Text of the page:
Animal Futures Working Group | From Creaturely Life to the Commodity Form

Sharing short excerpts from his recent book The Animal Claim, as well as a draft of a new essay, “Commodify,” Menely poses two questions. First, how should we understand the relation, conceptual and historical, between the limited forms of animal protection offered by statute law and the imperative of the free market to extract value from animals, between the modern extension of animal rights and the intensification of animal exploitation? Second, in terms of commodification, how might we conceptualize the relation between the dispossession of wildlife and the accommodation of food animals in industrial agriculture, a law of value that both takes life and makes live? What analytic or normative framework allows us to account for both the orangutan whose habitat is expropriated for an oil palm plantation and the sow made to reproduce in a confined feeding operation?

Readings

Tobias Menely, “Commodify” from Veer Ecology (University of Minnesota Press, forthcoming).

Tobias Menely, Excerpts from The Animal Claim: Sensibility and the Creaturely Voice (Chicago: University of Chicago Press, 2015): pp.80-95, 164-173, 202-205.

Sue Donaldson and Will Kymlicka, “Wild Animal Sovereignty” from Zoopolis: A Political Theory of Animal Rights (Oxford: Oxford University Press, 2011): pp.156-209.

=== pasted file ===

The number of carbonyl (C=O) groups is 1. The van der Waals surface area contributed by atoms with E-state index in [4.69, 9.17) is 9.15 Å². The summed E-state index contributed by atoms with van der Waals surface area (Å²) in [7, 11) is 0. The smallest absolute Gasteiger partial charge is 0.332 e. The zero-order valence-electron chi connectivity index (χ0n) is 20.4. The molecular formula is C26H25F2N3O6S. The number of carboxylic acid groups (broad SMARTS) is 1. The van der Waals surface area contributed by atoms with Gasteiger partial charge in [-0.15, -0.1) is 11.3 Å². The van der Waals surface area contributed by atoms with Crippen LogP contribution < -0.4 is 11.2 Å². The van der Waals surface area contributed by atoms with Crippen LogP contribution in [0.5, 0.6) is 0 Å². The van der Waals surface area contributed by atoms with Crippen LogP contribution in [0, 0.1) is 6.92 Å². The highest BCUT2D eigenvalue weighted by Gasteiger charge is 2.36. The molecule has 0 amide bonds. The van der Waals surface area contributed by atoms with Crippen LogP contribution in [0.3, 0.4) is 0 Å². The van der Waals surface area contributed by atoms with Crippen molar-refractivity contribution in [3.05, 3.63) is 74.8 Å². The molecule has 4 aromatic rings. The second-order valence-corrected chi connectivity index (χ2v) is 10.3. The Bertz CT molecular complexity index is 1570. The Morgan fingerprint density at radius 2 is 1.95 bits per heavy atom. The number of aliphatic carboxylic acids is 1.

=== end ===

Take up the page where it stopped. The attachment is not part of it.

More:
Tobias Menely joined the faculty at UC Davis in 2014, after teaching at Miami University and Willamette University. His teaching and research focus on the long eighteenth century, from the Restoration to Romanticism. In his first book, The Animal Claim: Sensibility and the Creaturely Voice, Menely links the poetics of sensibility with Enlightenment political theory, humanitarian advocacy, and the debates leading to Britain’s first animal welfare legislation. Some of the perplexities of animal rights as a historical phenomenon, he argues, are resolved if we see rights as neither intrinsic to nature nor contingent on state recognition but as a communicative transaction, a claim—etymologically, a cry or clamor—that precedes the law and yet is only realized in the law. Menely’s current book project is “The Climatological Unconscious: Poetry and Political Economy in the Early Anthropocene.”

To register for sessions and receive readings, contact critical_theory@berkeley.edu.

Image: NASA/Marshall Space Flight Center

Animal Futures Working Group is supported by The Program in Critical Theory and organized by UC Berkeley graduate student Joshua Williams (Ph.D. Candidate, Performance Studies; DE in Critical Theory).